Text by Monica Uszerowicz
All images courtesy of Steve Turner Contemporary and Yung Jake
To do even a bit of research on Yung Jake, the rapper-artist-polymath-hybrid deemed “The Art World’s Favorite Rapper,” is to enter into a proverbial Internet k-hole, finding yourself at its edges, only to fall back in again. The term “meta” is mentioned as a descriptor so many times that it, too, becomes meta. This, of course, is always used to explain the self-referential nature of everything he does. A purveyor of hyper-real Net Art, Yung Jake’s creative output can best be encapsulated by E.m-bed.de/d, an HTML 5 music video that hijacks the viewer’s screen and plays out his lyrics in real time: the mention of a Justin Bieber shout-out produces said tweet on your screen; the described “banner bitch” in a faux-American Apparel ad walks into the video to mingle with Yung Jake. Art journals he name-drops took the bait, it seems, and went on to write about him; he then added these articles to E.m-bed.de/d as pop-ups. They have become further components of what is ultimately a tripped-out cluster of data, simultaneously mocking and praising the rise to fame that comes with a YouTube video. (The initial video that garnered the attention: “Datamosh.”)
I was just way more passionate about rap and pop culture to keep doing my previous art practice. I was already doing it, just wasn’t focused on it as my primary practice. I shifted my focus.
A CalArts graduate, the actual Yung Jake conducts interviews only via text message, which creates a barrier between the press and the formulation of a complete understanding about him—it’s at best a deliberate tool, at worst annoying (and at its most likely, just laziness). To fully comprehend Yung Jake, it’s almost best to perceive him less as character, more as concept. Yung Jake (or the dude behind Yung Jake) has been an artist much of his life; Yung Jake was, according to his website, “born on the Internet in 2011.” In a 2013 interview with La Weekly, he explained, “everytime I made a painting it was about being black all da sudden. so I started making raps about pretty-hoe-bitches and suddenly blackness wasn’t an issue anymore.” Followed up about this, he states, “I was just way more passionate about rap and pop culture to keep doing my previous art practice. I was already doing it, just wasn’t focused on it as my primary practice. I shifted my focus.”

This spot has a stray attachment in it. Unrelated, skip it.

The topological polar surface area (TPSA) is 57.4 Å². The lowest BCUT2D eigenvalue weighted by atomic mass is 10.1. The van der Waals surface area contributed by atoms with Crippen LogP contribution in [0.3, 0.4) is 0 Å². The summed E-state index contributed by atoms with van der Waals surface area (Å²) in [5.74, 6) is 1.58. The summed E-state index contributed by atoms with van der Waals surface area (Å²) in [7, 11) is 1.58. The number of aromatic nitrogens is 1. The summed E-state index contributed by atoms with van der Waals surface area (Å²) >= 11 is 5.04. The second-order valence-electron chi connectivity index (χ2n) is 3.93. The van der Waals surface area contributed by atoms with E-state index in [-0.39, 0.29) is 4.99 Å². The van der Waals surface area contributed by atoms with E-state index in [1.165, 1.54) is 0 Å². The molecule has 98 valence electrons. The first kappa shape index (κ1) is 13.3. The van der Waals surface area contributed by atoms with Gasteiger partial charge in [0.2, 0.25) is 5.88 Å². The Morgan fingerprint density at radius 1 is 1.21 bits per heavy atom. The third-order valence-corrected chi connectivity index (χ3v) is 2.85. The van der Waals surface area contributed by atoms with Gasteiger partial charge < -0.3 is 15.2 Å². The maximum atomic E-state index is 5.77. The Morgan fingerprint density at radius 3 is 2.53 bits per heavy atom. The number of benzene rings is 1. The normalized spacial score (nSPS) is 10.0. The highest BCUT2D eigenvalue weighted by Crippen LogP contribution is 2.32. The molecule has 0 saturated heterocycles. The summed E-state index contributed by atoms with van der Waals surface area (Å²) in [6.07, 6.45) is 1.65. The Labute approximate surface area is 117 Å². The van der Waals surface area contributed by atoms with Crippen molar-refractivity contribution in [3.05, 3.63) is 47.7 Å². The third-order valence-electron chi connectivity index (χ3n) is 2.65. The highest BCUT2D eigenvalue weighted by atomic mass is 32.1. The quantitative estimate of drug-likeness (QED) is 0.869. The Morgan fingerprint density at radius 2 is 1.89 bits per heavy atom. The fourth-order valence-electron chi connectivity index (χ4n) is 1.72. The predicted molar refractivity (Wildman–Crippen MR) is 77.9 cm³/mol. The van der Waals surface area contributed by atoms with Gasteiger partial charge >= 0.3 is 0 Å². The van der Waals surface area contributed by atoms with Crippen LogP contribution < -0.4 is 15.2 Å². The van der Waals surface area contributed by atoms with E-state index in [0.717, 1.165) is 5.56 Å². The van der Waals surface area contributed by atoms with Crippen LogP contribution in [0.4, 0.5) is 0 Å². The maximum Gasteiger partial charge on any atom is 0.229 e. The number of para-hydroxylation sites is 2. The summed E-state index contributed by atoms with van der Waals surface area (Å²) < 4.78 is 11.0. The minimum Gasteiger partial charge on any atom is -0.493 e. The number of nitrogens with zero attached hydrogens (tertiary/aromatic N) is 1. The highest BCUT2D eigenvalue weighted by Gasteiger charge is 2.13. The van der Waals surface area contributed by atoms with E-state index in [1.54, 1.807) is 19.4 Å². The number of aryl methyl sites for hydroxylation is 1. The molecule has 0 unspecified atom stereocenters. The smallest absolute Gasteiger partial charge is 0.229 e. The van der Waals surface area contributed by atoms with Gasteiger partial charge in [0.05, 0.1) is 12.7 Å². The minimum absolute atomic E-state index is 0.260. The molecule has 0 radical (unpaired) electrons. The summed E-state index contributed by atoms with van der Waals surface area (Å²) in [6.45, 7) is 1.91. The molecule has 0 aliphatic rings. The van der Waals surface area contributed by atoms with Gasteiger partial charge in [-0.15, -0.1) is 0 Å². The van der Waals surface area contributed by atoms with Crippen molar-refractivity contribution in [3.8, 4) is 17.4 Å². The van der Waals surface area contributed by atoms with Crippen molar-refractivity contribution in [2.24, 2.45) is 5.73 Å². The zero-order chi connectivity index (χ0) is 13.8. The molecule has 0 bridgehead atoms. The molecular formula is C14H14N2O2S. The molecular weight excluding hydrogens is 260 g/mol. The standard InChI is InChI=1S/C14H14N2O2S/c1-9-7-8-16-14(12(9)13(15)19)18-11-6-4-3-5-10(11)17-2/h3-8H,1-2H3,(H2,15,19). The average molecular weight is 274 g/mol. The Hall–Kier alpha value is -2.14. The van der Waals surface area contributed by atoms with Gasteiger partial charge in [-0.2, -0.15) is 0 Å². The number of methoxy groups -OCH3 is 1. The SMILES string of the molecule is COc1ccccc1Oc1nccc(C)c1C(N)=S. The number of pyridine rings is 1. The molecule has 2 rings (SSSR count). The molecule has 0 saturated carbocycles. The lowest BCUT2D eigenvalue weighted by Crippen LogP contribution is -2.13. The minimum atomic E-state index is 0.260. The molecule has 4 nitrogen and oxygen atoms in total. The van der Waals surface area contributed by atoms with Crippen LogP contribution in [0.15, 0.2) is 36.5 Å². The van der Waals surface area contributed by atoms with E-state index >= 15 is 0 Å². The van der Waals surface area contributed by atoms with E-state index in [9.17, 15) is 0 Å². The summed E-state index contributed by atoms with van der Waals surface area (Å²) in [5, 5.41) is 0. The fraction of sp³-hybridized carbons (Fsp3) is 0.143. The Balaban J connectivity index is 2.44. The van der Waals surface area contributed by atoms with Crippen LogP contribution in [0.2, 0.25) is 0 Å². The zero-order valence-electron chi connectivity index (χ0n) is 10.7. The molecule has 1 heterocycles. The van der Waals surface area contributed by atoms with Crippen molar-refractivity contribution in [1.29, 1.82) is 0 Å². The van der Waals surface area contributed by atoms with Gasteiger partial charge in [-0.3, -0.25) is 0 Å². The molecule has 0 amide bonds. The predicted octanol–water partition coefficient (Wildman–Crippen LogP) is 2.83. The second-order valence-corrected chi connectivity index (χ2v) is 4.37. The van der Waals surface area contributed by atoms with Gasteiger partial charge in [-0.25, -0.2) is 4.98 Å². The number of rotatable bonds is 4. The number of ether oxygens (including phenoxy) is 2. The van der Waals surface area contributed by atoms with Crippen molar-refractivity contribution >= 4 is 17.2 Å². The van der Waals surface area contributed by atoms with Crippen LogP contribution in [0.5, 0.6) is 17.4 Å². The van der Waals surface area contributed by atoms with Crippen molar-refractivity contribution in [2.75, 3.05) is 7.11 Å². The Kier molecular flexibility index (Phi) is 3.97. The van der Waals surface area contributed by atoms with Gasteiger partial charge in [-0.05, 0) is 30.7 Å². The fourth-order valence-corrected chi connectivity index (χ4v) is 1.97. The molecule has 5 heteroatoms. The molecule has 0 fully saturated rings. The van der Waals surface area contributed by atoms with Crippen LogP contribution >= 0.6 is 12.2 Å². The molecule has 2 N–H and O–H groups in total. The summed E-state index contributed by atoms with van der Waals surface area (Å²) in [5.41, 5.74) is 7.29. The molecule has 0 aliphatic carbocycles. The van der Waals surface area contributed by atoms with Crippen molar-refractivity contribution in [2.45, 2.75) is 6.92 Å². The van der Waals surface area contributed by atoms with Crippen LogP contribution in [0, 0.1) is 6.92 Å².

The raps themselves are essentially all his, particularly in terms of theme, but the extras are subject to creative collaboration. Midway through E.m-bed.de/d, you’re likely to notice a slew of credits, portrayed in the style of a Facebook chat “online” list. Among them are cinematographer Temra Pavlovic, programmer Vince McKelvie, and producer Max Barbaria, Yung Jake’s childhood friend: “he’s my friend from back home, we went to elementary school. he helps me with everything from melody to lyrics. my more recent beats aren’t his but he still helps give notes on them and even still helps me with melodies and lyrics and stuff like that.” Videos like “Datamosh,” too, are conceptually Yung Jake’s own, but the ways in which they’re showcased are group efforts: “I come up with the concepts,” he says. “I don’t care that much about writing the lyrics or making the visuals. but I usually end up doing a lot of it myself. If I had the choice I wouldn’t do any of that…I would rather have other ppl do it that are more talented.”